Lace on the machine can render beautiful fabrics that closely resemble hand knitting, but programming very long repeats is a challenge both in placing every hole in the correct square in a punchcard and in programming individual pixels on a mylar or as pixels for download correctly. I found the “leaf lace” repeat below shared frequently on Pinterest and thought I would test the approach discussed in the post on using numbers and gimp to create images for electronic downloads. Because it is 16 stitches wide, it is not suitable for punchcard knitting, which requires a factor of (4, 6, 8, 12) and up to a 24 stitch maximum width.
The published pattern on the left is shown as shared on Pinterest. In turn, in was captured, opened in Gimp, and magnified. After a threshold adjustment, it was converted to a BW indexed, scaled to its 16X96 original stitch and row count, and then saved in 100% magnification result for the possible electronic download.
On the far left below is the first BW processed single repeat isolated from its source. To its right, it has been adjusted so the first row is a preselection row for the lace pattern, and the full repeat ends with blank rows (Brother KM characteristic). The latter in turn was saved as an image for download. Since the leaves change direction in the way they lean, the spacing between each pattern swing in the repeat is actually 3 all blank rows, not the “standard” 2, including at the top. The bottom half begins with the first row resulting in transfers to the left, while after the first 3 knit rows the transfers will begin to the right. The plan was for me to use Ayab for knitting a proof of concept swatch. In order to achieve that, the full repeat is first flipped horizontally (ayab will auto mirror it, so starting with it this way it will be in the correct orientation when knitting). The mirrored repeat may be used in unaltered machines as is with LC operating from the right, KC operating from the left (not possible in ayab without adjustments). The full repeat consists of 16+14+18+16+14+18= 96 passes of the lace carriage, for every 12 rows knit. My sample was programmed horizontally for 3 full repeats, the width of my planned swatch. I added one additional needle in work on each side, with the LC end needle selection canceled, allowing for the full pattern as programmed with a single stitch all knit border on either side A tightly twisted cotton yarn did best in terms of handling the multiple transfers and not resulting in split stitches or breaking. I had occasional selection errors, seen in the center panel at the top of each repeat (my common experience with the interface), but the repeat itself appears to be sound. Lace repeats that have even numbers of rows for both and LC transfer and knit ones are easy to follow. Punchcards are also easily annotated and if knitting is interrupted needle selection is easy to return to or restore if necessary. In electronics, there may not be any memo to indicate row # location for each carriage pass in the pattern, or when to switch carriages. Because in this instance there are so many transfers (some of multiple stitches) between knit rows and dropped stitches are best corrected as noticed during knitting if possible, I created a “cheat sheet” of sorts to help keep track of actions. Each block outlined in red here represents one full repeat, read from their bottom-up, with blue borders at the center and red at the end of each half sequence. A visual check at the end of each segment’s # of rows in the series is well worth it to prevent unnoticed runaway dropped stitches and large holes. A check-in box next to # could indicate the completion of transfers. and a number added manually in that same row for that sequence, record the row on which knitting was interrupted ie. stopping on row 8 out of 16 to fix dropped stitches would be a reminder 8 more LC passes are required before the next visual check.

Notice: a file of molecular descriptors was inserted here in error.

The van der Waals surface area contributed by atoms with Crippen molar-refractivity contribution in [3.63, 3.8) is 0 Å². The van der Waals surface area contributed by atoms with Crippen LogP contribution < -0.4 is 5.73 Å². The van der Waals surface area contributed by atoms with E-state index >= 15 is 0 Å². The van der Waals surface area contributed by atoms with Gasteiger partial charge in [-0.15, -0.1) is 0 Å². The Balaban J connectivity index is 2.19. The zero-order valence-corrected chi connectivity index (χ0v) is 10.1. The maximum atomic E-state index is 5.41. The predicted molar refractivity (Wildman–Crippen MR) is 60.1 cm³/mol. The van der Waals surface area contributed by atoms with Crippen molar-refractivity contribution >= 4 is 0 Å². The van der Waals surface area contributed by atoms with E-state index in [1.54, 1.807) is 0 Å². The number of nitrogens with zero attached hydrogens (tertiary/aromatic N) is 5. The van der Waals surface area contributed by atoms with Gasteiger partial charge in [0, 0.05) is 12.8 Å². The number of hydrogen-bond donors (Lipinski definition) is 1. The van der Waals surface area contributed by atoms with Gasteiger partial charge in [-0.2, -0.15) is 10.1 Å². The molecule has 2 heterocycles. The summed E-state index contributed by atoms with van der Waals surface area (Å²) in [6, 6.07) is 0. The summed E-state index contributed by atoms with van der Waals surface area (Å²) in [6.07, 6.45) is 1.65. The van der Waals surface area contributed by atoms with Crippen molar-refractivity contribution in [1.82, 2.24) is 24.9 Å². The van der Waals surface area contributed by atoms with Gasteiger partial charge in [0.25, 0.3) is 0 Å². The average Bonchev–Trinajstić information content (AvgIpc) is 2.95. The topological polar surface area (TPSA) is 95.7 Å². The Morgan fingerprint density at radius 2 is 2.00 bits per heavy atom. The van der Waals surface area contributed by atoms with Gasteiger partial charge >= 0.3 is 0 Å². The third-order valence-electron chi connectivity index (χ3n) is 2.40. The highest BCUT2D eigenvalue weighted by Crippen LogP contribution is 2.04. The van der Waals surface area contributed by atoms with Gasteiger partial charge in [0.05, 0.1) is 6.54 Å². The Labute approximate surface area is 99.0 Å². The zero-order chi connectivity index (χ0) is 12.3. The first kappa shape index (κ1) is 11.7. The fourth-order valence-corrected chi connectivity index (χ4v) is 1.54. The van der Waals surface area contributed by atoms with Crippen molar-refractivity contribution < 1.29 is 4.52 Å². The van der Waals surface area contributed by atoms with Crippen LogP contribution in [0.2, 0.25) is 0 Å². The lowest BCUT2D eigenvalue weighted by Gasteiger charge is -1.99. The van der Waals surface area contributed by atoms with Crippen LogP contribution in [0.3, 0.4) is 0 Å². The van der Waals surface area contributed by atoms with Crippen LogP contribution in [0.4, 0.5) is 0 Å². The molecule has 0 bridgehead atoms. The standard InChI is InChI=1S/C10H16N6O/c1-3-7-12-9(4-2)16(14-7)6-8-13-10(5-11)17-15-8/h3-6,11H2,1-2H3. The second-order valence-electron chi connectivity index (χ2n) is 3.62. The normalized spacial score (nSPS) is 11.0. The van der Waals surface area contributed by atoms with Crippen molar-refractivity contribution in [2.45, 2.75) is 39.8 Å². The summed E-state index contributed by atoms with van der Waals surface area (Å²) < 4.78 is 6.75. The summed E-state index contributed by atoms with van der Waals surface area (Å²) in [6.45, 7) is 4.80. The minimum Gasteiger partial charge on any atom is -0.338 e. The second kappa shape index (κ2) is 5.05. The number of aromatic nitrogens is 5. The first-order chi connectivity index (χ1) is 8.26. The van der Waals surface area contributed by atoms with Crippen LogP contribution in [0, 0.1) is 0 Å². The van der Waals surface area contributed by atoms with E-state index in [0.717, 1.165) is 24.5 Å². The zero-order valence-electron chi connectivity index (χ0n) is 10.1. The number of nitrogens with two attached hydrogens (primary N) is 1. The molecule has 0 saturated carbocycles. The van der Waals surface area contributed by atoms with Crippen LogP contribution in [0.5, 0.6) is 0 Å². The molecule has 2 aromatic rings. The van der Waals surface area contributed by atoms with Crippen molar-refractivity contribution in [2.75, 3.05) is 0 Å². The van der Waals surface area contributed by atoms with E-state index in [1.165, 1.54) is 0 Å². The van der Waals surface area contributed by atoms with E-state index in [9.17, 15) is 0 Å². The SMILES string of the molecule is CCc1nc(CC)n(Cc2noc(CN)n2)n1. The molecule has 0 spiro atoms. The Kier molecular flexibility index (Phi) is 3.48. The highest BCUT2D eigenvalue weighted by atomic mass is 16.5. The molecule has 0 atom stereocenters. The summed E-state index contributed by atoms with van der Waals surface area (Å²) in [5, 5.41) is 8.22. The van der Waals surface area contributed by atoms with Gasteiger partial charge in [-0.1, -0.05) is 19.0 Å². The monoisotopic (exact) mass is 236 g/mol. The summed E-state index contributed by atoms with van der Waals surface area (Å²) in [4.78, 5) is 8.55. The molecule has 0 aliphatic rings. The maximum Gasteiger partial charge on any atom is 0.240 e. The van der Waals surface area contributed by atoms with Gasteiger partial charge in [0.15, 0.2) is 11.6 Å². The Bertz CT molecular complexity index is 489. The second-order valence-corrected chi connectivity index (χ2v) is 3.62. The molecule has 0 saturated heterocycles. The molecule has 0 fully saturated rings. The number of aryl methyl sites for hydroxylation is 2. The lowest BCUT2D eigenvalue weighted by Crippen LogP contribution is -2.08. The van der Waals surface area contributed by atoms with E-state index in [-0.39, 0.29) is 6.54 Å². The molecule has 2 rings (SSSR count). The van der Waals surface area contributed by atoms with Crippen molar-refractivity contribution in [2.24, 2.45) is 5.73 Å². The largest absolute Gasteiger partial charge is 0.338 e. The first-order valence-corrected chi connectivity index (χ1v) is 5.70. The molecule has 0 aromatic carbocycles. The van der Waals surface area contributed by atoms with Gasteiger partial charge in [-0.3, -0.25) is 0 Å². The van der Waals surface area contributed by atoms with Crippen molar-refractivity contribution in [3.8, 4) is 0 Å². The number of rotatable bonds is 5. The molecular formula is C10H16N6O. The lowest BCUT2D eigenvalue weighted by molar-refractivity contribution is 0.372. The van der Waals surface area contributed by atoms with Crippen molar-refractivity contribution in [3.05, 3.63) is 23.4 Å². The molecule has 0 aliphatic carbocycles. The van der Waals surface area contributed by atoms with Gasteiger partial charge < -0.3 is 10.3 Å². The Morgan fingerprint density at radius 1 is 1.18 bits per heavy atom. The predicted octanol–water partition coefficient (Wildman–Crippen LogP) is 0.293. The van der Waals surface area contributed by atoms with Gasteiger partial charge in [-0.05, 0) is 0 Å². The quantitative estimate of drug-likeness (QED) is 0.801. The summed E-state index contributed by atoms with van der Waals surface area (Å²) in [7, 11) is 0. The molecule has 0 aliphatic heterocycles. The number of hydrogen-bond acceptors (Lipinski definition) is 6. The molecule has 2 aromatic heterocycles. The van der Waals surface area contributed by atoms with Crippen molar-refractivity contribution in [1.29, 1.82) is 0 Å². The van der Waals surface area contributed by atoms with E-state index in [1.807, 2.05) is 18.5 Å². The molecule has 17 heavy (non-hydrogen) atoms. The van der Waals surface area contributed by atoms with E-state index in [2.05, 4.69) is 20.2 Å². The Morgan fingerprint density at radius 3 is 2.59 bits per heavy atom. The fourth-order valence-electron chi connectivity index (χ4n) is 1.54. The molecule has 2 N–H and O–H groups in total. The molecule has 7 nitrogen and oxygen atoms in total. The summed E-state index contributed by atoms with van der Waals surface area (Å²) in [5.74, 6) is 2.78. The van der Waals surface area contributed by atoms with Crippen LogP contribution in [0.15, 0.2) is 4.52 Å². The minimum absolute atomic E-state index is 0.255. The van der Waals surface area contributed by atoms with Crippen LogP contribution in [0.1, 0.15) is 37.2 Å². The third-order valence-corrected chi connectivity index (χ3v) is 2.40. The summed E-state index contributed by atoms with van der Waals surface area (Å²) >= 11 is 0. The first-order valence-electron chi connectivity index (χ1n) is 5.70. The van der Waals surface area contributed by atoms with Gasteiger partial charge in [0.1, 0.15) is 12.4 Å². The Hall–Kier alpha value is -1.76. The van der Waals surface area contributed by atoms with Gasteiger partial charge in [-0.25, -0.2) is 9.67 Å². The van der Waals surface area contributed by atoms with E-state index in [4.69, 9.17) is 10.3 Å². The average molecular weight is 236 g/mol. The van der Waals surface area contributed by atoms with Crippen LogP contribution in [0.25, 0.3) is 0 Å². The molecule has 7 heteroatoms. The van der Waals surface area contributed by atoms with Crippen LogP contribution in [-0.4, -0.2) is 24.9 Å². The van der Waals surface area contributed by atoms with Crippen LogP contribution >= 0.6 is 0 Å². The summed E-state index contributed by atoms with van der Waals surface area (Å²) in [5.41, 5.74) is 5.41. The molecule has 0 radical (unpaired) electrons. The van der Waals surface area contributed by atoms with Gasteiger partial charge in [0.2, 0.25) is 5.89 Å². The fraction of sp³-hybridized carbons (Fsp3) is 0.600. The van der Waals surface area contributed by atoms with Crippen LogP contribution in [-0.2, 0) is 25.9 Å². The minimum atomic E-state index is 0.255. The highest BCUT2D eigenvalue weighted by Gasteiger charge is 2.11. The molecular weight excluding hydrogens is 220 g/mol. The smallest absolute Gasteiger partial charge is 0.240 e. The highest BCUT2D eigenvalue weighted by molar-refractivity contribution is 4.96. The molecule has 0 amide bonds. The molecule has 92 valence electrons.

9/23/18 In now have been experimenting on a 930, where each pass of the LC is actually tracked, akin to following numbers on a punchcard. Built-in patterns also offer a memo window, which will alert the knitter as to when knit rows are due In testing the pattern with img2track I found the LC passes are still counted, but the memo window is absent upon download. I generated a chart in Mac Numbers, reads from the top-down, expanding on the one above. It illustrates the number of LC passes (left column) required to produce any significant length of fabric. Patterns such as these are not for the faint of heart and require a friendly yarn. 2168 passes of the LC (33 full repeats, outlined in green; red line separates half repeats) are accompanied by 396 rows of “actual” knitting. In actual knitting, the pattern advances from row 1 to 96, and back to 1 again. A check-off list can be much simpler if one is desired. The numbers on left appear in the LC window in a 930, when reached 2 rows are knit with the KC. The numbers at the top reflect completed repeats. Boxes can be checked moving to the right as those rows are completed Another option is to download the pattern in img2track, and then enter memo information prior to knitting it. Two youtube videos that show how to enter memos in machine models that allow it, 930 included https://www.youtube.com/watch?v=S0tXNT76v10 and https://www.youtube.com/watch?v=nR8MheT5Bao. The number 2 may be entered after numbers on left appear in the LC passes count window, and provide an easy guideline to follow. And this is what testing lace patterns can look like. In this instance, a tighter stitch tension, a bit of change in weight, and visually checking after each row of transfers brought me some success. This is not a stitch pattern that lends itself to easy “repairs”.